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The best riders stay on top

Don Jessop

Sounds pretty obvious but it's more nuanced than you think. Here's why...

On a basic level, falling off is undesirable, so not falling off makes you a "better rider." Athletic people do this quite naturally. Some of us have to work a little harder. And most of us should never put ourselves in a situation that is too challenging to stay on top. It's dangerous to say the least.

More than just surviving, the concept of staying on top goes much deeper. Great riders actually practice finding the top balance point of a horse standing or in motion and always stay on it. Basically, that means no exaggerated weight shifting or learning in any direction.

To find that exceptional balance, especially in motion, you need to find something else. You need to find the extremes of mobility within yourself. This is the whole point to seat training exercises like reaching for your toes while walking, laying back, or leaning forward intentionally, or twisting back and forth while stretching your arms out to your sides. These exercises not only increase your flexibility and mobility, they also, and more importantly, I might add, make you find the middle, the top. I almost never do "perfect seat training" by focusing on the seat or position. I almost always focus on exploring extreme mobility. I should clarify. Mobility within reason of your own extremes. Gotta know your body.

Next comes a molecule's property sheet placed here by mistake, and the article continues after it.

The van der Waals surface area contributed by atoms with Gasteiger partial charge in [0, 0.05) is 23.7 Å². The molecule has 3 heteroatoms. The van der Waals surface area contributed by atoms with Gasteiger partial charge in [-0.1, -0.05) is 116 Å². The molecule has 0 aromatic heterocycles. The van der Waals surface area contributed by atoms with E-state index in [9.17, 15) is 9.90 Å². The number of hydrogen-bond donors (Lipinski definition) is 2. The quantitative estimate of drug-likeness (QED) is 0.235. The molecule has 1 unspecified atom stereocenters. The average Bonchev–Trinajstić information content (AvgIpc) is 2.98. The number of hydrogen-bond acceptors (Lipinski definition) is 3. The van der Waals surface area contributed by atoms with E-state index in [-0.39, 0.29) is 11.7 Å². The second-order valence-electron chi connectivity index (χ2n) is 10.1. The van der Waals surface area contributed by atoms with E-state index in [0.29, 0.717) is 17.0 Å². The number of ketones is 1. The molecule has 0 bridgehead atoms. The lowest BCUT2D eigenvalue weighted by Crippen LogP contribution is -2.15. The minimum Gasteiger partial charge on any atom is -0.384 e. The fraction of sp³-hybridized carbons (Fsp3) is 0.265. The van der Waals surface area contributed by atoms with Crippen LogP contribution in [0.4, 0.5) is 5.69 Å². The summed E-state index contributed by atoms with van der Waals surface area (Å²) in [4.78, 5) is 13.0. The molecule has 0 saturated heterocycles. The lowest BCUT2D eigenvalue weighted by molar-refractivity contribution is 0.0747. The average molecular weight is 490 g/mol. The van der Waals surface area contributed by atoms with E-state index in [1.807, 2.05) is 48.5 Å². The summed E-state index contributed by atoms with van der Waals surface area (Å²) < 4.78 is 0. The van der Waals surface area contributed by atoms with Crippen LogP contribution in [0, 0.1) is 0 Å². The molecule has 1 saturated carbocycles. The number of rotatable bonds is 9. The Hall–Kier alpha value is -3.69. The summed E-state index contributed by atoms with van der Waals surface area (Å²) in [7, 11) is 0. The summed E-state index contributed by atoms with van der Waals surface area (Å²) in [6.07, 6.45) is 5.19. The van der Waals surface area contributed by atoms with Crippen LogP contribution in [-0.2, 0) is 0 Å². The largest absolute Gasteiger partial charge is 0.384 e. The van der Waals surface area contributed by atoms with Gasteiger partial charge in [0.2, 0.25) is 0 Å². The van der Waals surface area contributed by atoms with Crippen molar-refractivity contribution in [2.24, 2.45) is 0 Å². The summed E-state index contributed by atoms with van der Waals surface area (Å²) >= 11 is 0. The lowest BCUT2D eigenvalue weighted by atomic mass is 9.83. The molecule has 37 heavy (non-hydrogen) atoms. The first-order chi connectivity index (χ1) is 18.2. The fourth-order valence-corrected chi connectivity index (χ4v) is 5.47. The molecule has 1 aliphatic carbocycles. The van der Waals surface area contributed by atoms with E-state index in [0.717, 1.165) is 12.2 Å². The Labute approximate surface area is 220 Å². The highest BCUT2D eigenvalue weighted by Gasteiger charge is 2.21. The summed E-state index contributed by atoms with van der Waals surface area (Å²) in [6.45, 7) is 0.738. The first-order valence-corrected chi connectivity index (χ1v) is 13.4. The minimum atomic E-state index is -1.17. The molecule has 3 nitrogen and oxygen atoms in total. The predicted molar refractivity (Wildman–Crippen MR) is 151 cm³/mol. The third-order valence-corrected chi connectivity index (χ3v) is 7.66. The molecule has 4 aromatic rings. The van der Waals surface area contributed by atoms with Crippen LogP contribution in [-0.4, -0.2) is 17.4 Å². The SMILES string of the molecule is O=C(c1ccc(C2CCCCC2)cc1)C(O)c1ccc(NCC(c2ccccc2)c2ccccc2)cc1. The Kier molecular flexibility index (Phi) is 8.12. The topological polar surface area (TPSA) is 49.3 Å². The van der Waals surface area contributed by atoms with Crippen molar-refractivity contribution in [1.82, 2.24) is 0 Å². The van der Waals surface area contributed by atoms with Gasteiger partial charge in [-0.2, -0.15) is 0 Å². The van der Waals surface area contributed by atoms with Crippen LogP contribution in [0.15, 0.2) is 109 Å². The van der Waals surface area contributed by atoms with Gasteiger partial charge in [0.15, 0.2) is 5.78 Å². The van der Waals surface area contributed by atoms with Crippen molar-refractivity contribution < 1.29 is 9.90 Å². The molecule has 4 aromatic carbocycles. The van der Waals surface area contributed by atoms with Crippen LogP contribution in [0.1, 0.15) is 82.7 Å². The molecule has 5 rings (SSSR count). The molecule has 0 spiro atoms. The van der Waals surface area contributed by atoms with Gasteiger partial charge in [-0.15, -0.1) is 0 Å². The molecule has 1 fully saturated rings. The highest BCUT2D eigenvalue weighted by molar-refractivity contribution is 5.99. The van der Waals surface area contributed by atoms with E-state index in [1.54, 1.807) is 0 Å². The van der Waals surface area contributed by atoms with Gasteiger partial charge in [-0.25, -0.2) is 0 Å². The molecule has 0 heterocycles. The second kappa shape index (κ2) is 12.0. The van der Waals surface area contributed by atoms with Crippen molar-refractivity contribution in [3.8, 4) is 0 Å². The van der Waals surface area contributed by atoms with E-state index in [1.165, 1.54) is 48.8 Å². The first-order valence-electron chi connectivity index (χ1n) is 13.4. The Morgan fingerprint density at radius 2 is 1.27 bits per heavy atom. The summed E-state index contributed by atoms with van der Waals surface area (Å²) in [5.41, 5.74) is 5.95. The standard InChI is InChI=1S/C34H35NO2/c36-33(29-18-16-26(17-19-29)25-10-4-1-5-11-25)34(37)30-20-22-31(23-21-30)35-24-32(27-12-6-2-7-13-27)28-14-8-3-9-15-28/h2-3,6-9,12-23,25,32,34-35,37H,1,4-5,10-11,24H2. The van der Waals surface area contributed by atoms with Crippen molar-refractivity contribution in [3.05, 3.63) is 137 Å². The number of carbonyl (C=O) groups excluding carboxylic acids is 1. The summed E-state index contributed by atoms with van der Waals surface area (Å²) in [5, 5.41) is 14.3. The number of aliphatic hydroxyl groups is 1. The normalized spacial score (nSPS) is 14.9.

Many traditional trainers coach their riders through rigorous posture (torture) training sessions. They ride for an hour while making a thousand corrections about the arch in the back, the position of the elbow, etc. It's hard work and it doesn't really pay off. The more natural way of increasing mobility and learning extremes of your own capabilities, changes how you adapt and how you look instantly. It's natural, effective, efficient, and beautiful.

Years ago, I earned my private pilot's license. It took many months and lots of time flying. I was lucky to have an instructor that helped me understand the value of rigid rules. But he also helped me understand the value of testing limits within reason. Meaning don't test without a reason. Don't do it just for fun. Be smart about it. Set yourself up for success and take advantage of learning.

One of the limits we tested was the small planes maneuverability. He wanted me to know early on what the plane could and couldn't do safely. With in seconds of exploring this my confidence grew and my skill too. I suddenly had a better idea of how to fluidly fly the plane. All we did was make a couple of sharp turns. Sharper than my early confidence would allow, but with his coaching I proved to find a more natural middle path and my grip on the yoke lightened. Over the next months we did similar tests. All within the bounds of safety and reason. He wanted me to understand what's really possible and find the balance. The same goes for making a good pilot, I mean rider. ūüėÄ

The best riders look for the middle, the top, and they work to stay there. They look for it by knowing the outer limits. With practice the balance looks effortless. The beginning is obviously awkward. No worries, you can do it at your pace. I encourage you to become an elite rider by doing more mobility training.

‚ÄčAs it happens, we have a whole section of our confidence course dedicated to this. Check out the confidence course now.

Don Jessop - Blog Welcome

Hi! I'm Don Jessop

With Mastery Horsemanship

I write to inspire, educate and encourage you on your horse and personal journey.

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